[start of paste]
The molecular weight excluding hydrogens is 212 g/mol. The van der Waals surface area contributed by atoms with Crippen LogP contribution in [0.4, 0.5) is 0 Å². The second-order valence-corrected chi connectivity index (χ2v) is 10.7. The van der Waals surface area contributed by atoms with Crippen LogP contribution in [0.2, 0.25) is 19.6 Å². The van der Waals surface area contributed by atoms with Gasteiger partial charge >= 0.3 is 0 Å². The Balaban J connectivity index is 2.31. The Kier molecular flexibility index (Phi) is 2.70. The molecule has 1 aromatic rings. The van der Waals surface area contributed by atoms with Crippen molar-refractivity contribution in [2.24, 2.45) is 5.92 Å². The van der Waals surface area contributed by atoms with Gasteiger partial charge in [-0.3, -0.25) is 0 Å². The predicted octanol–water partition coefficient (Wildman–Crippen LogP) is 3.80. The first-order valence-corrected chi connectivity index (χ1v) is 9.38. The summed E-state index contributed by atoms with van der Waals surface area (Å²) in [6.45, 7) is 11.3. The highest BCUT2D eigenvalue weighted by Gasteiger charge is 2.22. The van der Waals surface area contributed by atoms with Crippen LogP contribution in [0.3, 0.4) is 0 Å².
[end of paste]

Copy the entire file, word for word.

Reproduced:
The molecular weight excluding hydrogens is 212 g/mol. The van der Waals surface area contributed by atoms with Crippen LogP contribution in [0.4, 0.5) is 0 Å². The second-order valence-corrected chi connectivity index (χ2v) is 10.7. The van der Waals surface area contributed by atoms with Crippen LogP contribution in [0.2, 0.25) is 19.6 Å². The van der Waals surface area contributed by atoms with Gasteiger partial charge >= 0.3 is 0 Å². The Balaban J connectivity index is 2.31. The Kier molecular flexibility index (Phi) is 2.70. The molecule has 1 aromatic rings. The van der Waals surface area contributed by atoms with Crippen molar-refractivity contribution in [2.24, 2.45) is 5.92 Å². The van der Waals surface area contributed by atoms with Gasteiger partial charge in [-0.3, -0.25) is 0 Å². The predicted octanol–water partition coefficient (Wildman–Crippen LogP) is 3.80. The first-order valence-corrected chi connectivity index (χ1v) is 9.38. The summed E-state index contributed by atoms with van der Waals surface area (Å²) in [6.45, 7) is 11.3. The highest BCUT2D eigenvalue weighted by Gasteiger charge is 2.22. The van der Waals surface area contributed by atoms with Crippen LogP contribution in [0.3, 0.4) is 0 Å².